(Since 1999)


RECIPE SECTION - Over 10,000 Recipes

Home   |   Articles   |   Food_Trivia   |   Today_in_Food History   |   Food_Timeline   |   RECIPES   |   Cooking_Tips   |   Videos   |   Food_Quotes   |   Who’s_Who   |   Culinary_Schools_&_Tours   |   Trivia_Quizzes   |   Food_Poems   |   Free_Magazines   |   Food Festival_&_Events


FREE Magazines and other Publications
An extensive selection of free food, beverage & agricultural magazines, e-books, etc.



More than 1,000 schools & classes listed for all 50 States, Online and Worldwide



See also Article on Beans

• Olive oil, as needed
• One and a quarter pounds of onion, chopped
• Four poblano peppers, chopped
• Two long hot peppers or four jalapenos, chopped
• Four tablespoons chopped garlic
• Quarter cup, (2 oz.), tomato paste
• Four tablespoons cumin
• Four tablespoons chile powder
• Two tablespoons paprika
• Two tablespoons coriander
• One gallon beef or veal stock
• Two large cans (1 lb. 13 oz.) and four small cans (15.5 oz) Goya black beans.
• Salt and pepper to taste

     Sauté the onions and peppers in the olive oil until they start to get soft.  Add the garlic, tomato paste, cumin, chile powder, paprika, and coriander and sauté three minutes more.  Add stock, bring to a boil, and then reduce to a simmer.  Puree the two large cans and one small can of beans, including the liquid, in a blender in batches, and add to the soup.  Drain the excess liquid from the three leftover small cans of beans and add them whole to the soup.  Simmer for a half hour uncovered.  Taste the soup and then add the desired amount of salt and pepper.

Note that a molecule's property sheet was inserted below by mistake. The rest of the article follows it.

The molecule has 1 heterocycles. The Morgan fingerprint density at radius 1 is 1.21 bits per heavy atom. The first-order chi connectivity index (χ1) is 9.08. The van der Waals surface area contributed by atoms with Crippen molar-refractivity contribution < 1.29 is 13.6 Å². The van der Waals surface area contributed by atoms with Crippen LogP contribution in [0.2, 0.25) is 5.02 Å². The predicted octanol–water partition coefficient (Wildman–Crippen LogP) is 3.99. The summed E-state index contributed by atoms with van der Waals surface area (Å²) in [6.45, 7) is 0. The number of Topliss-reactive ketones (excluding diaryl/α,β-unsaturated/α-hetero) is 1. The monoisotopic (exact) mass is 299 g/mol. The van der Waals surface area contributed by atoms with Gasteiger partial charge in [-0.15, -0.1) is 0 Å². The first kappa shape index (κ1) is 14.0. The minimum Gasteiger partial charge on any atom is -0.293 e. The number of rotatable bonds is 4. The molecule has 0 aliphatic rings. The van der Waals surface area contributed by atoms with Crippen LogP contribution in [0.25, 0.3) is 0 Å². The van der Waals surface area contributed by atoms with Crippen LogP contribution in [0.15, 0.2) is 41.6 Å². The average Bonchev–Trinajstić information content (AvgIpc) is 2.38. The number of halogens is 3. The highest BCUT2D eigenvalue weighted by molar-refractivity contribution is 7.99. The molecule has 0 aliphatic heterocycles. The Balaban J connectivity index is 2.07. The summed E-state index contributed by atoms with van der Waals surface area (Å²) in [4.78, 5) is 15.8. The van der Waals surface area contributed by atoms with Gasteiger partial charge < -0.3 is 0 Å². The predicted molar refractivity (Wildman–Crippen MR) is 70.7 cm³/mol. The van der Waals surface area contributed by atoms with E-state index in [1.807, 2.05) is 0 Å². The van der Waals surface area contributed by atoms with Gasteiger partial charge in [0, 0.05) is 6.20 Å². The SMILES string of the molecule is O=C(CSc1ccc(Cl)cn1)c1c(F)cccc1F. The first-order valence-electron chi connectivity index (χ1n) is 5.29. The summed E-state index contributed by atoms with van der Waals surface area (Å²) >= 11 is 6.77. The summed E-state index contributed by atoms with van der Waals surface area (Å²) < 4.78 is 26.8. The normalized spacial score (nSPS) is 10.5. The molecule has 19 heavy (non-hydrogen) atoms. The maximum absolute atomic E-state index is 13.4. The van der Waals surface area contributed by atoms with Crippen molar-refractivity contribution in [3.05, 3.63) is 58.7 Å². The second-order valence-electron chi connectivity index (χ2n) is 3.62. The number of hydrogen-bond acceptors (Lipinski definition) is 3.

As usual, let’s discuss the ingredients.  This recipe will produce a fairly hot (taste not temperature) soup.  To cut down the heat, you can replace the long hot peppers or jalapenos with poblano or bell peppers.  Poblano peppers are similar to bell peppers but are less sweet with only a smidgen of heat.  I think they work better in spicy dishes.  If your supermarket does not carry them you can use bell peppers.  The long hot peppers and jalapenos can be found in all supermarkets. 

     Notice the recipe calls for CHILE not CHILI powder.  Chile (with an “e”) powder is ground chile peppers and is hot.  Chili (with an “i”) powder is a mixture of ground chile powder and other spices such as cumin, coriander, garlic, etc.  Chili powder can always be found in the spice section of any supermarket.  Chile powder is more elusive.  Use Chili powder if you can’t find the real thing or want to cut the heat level a bit.  Since it’s a mixture of spices, it is usually less hot than chile powder which is solely ground chile peppers.  To make your own chile powder, buy a large number of hot peppers.  Place them in your oven on aluminum foil or a sheet tray at 200 degrees when you get home from work and leave them in overnight.  In the morning they should be dry enough to grind in a spice mill. 

     Note that the recipe calls for stock and not water.  Stock will give the soup greater body and depth of flavor.  However, you can certainly use water.  This is a very flavorful soup so the difference will not be drastic.  Use water if you want a lighter soup, are counting calories, or do not have the time to make a pot of stock.


  Home   |   About & Contact   |   Recipes Index   |   Kitchen Tips   |   Other Links  

Please feel free to link to any pages of from your website.
For permission to use any of this content please E-mail:
All contents are copyright © 1990 - 2024  James T. Ehler and unless otherwise noted.
All rights reserved.  You may copy and use portions of this website for non-commercial, personal use only.
Any other use of these materials without prior written authorization is not very nice and violates the copyright.
Please take the time to request permission. Logo


Popular Pages